The Willys Knight was produced by the Willys Overland Company between 1914 and 1933. The 'Knight' made use of the sleeve valve engine technology designed by Charles Y. Knight. The engine design shed the traditional poppet valves for a set of sliding sleeves to control intake and exhaust gases. While expensive to produce, this precision engine was quiet, durable and powerful.
In an effort to add more flair to the top of the line, Willys commissioned Amos Northup to design a new body. Northup was chief of design at the Murray Corporation of America. He believed that the automobiles of the 1920's were not very attractive, and that stylish appearance and high comfort were the primary reasons that customers would purchase a car. Northup's efforts resulted in the beautiful plaid-side line of Willys Knights. He was aslo commissioned by other independent auto manufactures and produced such impressive designs as the REO Royale and Graham Blue Streak streamliner.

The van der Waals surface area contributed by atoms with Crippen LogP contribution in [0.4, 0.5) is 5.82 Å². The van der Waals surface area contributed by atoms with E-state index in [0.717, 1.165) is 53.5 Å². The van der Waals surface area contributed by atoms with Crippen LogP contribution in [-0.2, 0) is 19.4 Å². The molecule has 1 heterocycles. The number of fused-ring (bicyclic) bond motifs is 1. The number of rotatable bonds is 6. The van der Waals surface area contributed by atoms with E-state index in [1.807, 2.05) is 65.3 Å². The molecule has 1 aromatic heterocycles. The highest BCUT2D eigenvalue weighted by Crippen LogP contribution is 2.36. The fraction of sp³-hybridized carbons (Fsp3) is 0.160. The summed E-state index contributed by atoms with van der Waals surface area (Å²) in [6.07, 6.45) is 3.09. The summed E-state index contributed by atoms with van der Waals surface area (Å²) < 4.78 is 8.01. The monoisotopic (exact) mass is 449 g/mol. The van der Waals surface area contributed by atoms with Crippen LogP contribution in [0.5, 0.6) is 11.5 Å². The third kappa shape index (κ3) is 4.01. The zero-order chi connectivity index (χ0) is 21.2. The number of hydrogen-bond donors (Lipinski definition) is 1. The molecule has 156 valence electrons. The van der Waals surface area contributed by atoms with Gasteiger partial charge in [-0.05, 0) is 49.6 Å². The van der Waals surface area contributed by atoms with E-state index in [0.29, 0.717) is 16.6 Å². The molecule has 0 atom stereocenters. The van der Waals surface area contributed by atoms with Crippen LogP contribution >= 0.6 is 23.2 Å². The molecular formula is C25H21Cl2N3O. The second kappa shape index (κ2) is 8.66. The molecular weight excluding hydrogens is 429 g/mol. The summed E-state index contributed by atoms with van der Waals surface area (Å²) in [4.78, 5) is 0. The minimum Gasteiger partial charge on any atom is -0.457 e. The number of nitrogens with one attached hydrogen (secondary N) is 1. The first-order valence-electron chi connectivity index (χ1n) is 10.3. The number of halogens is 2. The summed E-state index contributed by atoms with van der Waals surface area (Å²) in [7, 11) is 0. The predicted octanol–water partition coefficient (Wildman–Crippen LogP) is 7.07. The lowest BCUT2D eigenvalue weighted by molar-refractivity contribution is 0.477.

The car shown here is a 1930 'plaid-side' roadster model 66B equipped with the famous Knight Great Six sleeve-valve engine. The Model 66 represented the top-of-the-line for Willys Knight, and was good for a healthy 87 horsepower. This plaid-side sports the original paint scheme and colors. Note the squares on the doors which are hallmark of the plaid-side.
The Plaidside Roadster, designed by Amos Northrup, is noted for its unique 'Plaid' pattern on the bodysides. The Plaidside Roadster was accompanied in the 66B Series by a Plaidside Phaeton. This Roadster body was manufactured by Griswold Motor Body Company of Detroit, MI. Griswold produced coachwork beginning in the 1980's and the Plaidside Roadster was their last automobile body manufactured prior to their demise in 1932.Also photographed at :